Thank You to the Man Who Chose to Love a Diabetic Woman

Living with a chronic illness is no easy task. Each day we wake up knowing we will face the same challenges we faced yesterday and will continue to face these challenges until a cure is found. We gain strength through this because we cannot choose to take a day off from our illness.

Many times, it is hard for the chronically ill to recognize their strength. For us, it’s not about waking up and being strong. For us, it’s just about doing what we need to do to make it until tomorrow. Where we do see strength, though, is in the people who choose to love us, despite how debilitating our illness may get. These are the true heroes. Thank you.


Thank you for taking the time to learn about my disease. You have spent your time researching my symptoms, my complications, my risks. You have read thoroughly about all of the things that can happen to me with this illness, about all of the things I cannot do, but you still stand by my side. You have done your research that allows for me to live more comfortably, knowing that if something goes wrong, you’ve read about it, and know what to do to help.

Thank you for allowing me to talk about dark issues. While I hope to live a long and healthy life, I know how fast things can do downhill with my disease. You engage in conversations no 25-year-old should have to talk about. You have listened to my grave and funeral wishes. Yet, you continue to love me as if I’ll be here forever.

Thank you for doing everything in your power to let me live my abnormal life normally. You have graciously taken some of the burdens of my disease, and have rested it upon your own shoulders. Without you, I wouldn’t be able to accomplish all I have been able to while facing the challenges I face. You will never comprehend the amount of gratitude I have that you are willing to stand on the sidelines of races with a bag full of glucose tablets and diabetic supplies so I can run in races like everyone else.

Thank you for being there to remind me I can make it through another day. Even though my illness is chronic, and I have been living with it for almost 18 years, I will never get used to having to inject myself 10+ times each day just to stay alive. You are there to support me when my life comes crumbling down in the moments I realize I’m different, and there’s nothing I can do to rid me of this disease. You have not judged me in the moments I wanted so badly to give up.

Thank you for putting on your brave face when things go wrong. You have held my hand through sickness, seizures and nights in the ICU. You have watched me collapse to the floor when I’m hit with a sudden low. You have watched my body turn against itself and poison itself when my body struggles to filter out the sugar in my blood. You have been there when the doctors have talked about my chances in this life, and you have not faltered.

Thank you for giving me your whole heart, knowing all the love in the world might not be enough to save me. You have willingly embarked on a lifelong journey with me, disregarding the fact that my life may not be long. You have selflessly stepped your foot into my world as a chronically ill person, and you have made the choice to stay.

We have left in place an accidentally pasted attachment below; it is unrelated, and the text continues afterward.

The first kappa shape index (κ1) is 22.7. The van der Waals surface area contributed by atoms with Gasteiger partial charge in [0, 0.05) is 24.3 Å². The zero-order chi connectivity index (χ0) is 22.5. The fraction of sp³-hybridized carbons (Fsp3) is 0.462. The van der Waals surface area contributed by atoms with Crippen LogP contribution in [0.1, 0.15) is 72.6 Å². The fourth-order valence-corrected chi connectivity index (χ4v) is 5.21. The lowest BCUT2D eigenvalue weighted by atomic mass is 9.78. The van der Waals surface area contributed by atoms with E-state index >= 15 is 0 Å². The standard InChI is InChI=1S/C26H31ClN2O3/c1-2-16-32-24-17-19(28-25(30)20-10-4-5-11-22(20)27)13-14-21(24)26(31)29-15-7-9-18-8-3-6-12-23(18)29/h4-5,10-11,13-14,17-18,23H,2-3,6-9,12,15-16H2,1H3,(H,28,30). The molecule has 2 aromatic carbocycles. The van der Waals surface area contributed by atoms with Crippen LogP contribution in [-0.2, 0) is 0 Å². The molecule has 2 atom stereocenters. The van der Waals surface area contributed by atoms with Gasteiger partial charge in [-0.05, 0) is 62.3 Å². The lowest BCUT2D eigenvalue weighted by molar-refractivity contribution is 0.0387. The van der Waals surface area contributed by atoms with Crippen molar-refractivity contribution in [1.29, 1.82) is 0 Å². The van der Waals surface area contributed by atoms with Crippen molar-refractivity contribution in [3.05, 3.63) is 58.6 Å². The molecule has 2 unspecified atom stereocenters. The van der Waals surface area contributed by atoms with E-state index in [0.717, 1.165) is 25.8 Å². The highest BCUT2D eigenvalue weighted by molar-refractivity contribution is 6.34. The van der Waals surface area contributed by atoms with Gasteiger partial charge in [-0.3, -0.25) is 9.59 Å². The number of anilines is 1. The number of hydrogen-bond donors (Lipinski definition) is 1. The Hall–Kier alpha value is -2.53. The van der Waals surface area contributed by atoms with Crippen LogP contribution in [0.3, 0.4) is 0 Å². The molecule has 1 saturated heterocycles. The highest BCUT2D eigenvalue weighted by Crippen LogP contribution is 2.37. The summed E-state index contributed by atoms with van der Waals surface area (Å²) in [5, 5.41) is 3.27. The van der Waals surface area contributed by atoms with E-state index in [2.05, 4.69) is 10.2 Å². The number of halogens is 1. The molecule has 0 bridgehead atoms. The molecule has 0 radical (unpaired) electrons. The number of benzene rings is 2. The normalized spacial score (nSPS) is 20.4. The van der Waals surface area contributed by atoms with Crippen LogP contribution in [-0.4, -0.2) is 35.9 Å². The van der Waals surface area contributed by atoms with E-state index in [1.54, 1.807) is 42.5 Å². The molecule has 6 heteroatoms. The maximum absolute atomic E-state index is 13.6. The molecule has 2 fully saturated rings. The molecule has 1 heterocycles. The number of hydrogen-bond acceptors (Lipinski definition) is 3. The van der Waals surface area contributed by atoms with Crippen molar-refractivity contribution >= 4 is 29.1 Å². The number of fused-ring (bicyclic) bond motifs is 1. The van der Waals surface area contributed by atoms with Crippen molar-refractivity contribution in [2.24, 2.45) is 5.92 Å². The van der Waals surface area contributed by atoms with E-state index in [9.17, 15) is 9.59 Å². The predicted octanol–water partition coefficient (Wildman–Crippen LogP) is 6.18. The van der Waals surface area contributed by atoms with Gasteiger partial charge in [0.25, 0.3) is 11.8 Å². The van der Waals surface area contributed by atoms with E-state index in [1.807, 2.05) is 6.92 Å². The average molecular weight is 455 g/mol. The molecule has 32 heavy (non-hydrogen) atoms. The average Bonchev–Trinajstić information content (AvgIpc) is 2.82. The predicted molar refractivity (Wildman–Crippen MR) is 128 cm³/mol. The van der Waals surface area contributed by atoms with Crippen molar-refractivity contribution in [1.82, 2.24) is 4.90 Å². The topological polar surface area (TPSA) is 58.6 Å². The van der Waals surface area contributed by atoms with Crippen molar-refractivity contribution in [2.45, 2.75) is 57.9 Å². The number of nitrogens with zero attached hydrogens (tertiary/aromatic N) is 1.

Thank you to everyone out there who has made the choice to love a person with a chronic illness. Thank you, especially, to Jared, for doing all of the above and more.

We want to hear your story. Become a Mighty contributor here.

Thinkstock photo via altrendo images.

Find this story helpful? Share it with someone you care about.

Related to Diabetes

woman sitting at her desk looking away from her computer

Why I Am Wary of Online Support Groups

The thing I most like about The Mighty is that it is a sharing of experiences, hopes and what we have learned along the way. But beware, not all online “support groups” are like this! Over the last two and half years I have joined about five different types of support groups for diabetes and for [...]
woman leaning on the arm of her couch looking upset

Why I Only Tell Those Closest to Me When I'm Not 'OK'

I have learned that when an acquaintance, some family members or even a friend asks me how I am, they don’t really want to hear my answer. So I answer with “I’m fine” or more simply “OK.” An explanation of the reality is not want people really want to hear. They often want to just get [...]
image of glucose monitor screen

The Emotional Price of Gathering Data on My Diabetes

So, my new continuous glucose monitor (CGM) had been sitting in the box it was shipped in since around Thanksgiving. Beginning to wear it now is not a New Year’s Resolution, or an effort to game my diabetes data gathering to avoid the high carb temptation that bombards us during the holiday season. No, it’s [...]
girl is holding heart symbol by her finger and looking at it

What It's Like Dating With Diabetes

The most important relationship in my life is with a piece of technology. It’s attached to my body 24/7 and I can not live without it. No, it’s not my cell phone – it’s my insulin pump. The hustle and bustle of Valentine’s Day has me wondering, will this relationship be my only one? I [...]